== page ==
Mideast Crisis Boosts TV News Past Entertainment Programs

From Associated Press

The networks' coverage of the Middle East crisis last week boosted ratings for their evening newscasts by 19% and gave them a larger average audience than for prime-time entertainment shows.

The increase resulted from public interest in the news from the Middle East and U.S. military movements there, said NBC Research Vice President Preston Beckman. "I have no doubt about that," he said today.

CBS, NBC and ABC evening newscasts collectively averaged a 28.8 rating and a 60% share of the audience last week, compared with a 28.1 rating and 53 share for prime-time programs, Nielsen audience estimates showed.

ABC's front-running "World News Tonight" averaged a 10.6 rating. "The CBS Evening News," whose anchor, Dan Rather, has been in the Middle East since Iraq's Aug. 2 invasion of Kuwait, averaged a 9.3. "NBC Nightly News" ran third with an 8.9 average.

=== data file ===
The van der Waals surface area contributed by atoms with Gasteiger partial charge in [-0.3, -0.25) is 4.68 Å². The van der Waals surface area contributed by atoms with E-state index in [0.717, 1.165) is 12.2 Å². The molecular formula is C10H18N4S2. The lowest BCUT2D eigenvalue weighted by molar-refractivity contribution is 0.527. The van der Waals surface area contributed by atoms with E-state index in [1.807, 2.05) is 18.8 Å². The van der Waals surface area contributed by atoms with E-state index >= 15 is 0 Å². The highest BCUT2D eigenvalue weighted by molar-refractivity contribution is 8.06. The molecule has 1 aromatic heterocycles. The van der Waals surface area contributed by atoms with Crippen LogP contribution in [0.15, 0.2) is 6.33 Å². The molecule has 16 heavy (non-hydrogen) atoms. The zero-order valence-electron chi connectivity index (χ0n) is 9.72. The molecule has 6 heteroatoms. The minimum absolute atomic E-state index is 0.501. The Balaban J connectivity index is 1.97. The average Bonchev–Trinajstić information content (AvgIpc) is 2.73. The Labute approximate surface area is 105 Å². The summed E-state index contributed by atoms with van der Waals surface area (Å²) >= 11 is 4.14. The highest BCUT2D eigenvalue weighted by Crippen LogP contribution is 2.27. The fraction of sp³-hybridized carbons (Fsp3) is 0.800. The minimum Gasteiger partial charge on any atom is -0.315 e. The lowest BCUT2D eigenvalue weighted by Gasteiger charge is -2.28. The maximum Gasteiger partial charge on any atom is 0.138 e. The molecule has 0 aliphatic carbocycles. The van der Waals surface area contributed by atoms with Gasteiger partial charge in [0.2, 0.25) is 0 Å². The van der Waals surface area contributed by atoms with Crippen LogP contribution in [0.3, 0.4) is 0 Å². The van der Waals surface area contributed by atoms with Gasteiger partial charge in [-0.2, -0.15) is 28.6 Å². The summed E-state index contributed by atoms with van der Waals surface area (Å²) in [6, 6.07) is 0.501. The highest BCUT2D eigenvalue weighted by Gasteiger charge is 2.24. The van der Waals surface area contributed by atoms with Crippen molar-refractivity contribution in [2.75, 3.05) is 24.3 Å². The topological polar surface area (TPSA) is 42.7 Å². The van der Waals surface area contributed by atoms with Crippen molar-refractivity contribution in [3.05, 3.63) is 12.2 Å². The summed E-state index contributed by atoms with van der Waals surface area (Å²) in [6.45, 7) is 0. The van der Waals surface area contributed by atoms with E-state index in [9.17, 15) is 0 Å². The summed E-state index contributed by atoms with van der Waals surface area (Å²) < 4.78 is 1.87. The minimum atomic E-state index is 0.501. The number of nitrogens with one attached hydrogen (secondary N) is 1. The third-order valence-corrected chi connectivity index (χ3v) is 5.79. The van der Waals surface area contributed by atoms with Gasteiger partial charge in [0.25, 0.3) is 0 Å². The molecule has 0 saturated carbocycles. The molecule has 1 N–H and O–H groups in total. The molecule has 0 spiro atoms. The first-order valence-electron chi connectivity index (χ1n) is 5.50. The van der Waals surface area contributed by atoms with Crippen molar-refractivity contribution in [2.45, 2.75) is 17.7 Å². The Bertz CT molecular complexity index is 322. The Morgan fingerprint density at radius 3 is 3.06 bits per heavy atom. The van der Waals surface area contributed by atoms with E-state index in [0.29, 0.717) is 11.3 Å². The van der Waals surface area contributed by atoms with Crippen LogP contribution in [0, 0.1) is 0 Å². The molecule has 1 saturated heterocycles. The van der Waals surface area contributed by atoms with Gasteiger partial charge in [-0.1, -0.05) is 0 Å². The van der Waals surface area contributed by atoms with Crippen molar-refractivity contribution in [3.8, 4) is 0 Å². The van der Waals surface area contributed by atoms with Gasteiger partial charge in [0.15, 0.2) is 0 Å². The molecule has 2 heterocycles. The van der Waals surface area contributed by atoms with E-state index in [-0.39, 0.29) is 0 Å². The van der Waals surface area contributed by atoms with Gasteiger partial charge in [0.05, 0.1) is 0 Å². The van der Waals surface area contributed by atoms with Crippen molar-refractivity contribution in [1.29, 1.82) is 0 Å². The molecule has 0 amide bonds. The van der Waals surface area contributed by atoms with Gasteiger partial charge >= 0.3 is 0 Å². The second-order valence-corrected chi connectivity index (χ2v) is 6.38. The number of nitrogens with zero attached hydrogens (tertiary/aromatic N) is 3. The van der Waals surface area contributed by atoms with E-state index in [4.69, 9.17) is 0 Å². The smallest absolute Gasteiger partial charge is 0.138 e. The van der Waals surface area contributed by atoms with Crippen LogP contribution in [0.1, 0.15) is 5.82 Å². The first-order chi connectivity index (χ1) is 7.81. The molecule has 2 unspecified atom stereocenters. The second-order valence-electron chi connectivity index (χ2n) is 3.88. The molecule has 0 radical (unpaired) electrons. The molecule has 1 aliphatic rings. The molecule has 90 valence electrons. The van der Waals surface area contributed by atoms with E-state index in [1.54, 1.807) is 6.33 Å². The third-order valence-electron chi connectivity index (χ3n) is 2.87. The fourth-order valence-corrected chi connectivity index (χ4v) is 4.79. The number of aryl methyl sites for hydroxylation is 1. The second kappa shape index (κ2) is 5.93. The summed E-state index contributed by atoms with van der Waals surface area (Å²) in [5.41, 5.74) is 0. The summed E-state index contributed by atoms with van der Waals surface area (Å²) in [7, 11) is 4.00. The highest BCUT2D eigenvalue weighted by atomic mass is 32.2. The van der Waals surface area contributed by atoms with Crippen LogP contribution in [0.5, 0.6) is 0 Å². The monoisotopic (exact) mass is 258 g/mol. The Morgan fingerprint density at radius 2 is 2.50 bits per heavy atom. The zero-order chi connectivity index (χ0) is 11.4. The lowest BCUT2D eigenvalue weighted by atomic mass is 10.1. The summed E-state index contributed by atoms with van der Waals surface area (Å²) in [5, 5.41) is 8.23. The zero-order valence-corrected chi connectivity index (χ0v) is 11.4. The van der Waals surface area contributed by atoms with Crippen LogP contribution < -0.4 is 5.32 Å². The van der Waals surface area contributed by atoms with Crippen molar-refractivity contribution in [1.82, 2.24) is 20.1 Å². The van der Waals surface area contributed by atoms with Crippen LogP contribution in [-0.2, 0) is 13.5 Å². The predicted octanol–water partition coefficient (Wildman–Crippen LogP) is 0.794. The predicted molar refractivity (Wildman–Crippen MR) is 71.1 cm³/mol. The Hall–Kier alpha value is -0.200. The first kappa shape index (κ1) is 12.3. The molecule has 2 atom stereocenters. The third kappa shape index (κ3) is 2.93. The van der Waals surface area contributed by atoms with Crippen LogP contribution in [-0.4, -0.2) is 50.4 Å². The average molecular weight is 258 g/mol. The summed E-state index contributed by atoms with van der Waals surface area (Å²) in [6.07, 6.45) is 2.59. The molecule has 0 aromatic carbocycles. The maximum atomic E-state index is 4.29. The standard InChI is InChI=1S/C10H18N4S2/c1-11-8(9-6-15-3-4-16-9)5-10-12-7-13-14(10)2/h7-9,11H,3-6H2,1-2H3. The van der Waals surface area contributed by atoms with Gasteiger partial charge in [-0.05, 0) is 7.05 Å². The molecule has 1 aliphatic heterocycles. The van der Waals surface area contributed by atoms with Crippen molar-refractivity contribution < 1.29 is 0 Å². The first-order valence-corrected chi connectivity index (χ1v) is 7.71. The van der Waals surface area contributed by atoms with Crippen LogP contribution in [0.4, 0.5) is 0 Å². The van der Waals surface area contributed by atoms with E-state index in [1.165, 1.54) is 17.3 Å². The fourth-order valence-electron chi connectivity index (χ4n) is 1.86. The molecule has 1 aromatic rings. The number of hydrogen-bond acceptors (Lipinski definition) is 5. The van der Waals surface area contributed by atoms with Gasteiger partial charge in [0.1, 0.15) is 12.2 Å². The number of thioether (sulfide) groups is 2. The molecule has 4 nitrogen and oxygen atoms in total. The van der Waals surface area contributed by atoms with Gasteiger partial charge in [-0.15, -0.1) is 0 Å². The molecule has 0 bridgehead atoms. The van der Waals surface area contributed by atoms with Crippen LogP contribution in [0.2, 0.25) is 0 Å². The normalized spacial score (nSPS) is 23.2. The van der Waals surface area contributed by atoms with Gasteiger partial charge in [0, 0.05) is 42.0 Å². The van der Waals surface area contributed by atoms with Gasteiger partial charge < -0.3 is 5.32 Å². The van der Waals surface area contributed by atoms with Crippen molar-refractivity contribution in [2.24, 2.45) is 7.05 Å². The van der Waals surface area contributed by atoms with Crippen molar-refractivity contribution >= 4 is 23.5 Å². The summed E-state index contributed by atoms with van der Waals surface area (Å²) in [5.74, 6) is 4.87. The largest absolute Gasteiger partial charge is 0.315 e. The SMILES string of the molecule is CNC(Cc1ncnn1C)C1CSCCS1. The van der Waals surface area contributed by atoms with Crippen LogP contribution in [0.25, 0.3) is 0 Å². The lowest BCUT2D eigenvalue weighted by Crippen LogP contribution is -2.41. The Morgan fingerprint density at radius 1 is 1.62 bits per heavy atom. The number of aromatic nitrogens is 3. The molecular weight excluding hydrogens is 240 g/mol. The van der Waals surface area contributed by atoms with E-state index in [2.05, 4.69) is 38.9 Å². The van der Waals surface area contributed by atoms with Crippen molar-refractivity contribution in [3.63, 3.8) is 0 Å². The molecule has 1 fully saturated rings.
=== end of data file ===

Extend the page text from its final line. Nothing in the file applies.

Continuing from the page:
Each ratings point represents 921,000 homes. The audience share is the estimated percentage of homes tuned to a given program in its time period.

ABC Research Vice President Alan Wurtzel said it is rare for news ratings to do better than entertainment ratings. He attributed last week's ratings both to viewer interest in the crisis and "the summer doldrums in prime-time viewing."

CNN officials said their network's ratings had generally doubled; the newscasts were seen in 763,000 homes Friday night, and 659,000 homes on Sunday.

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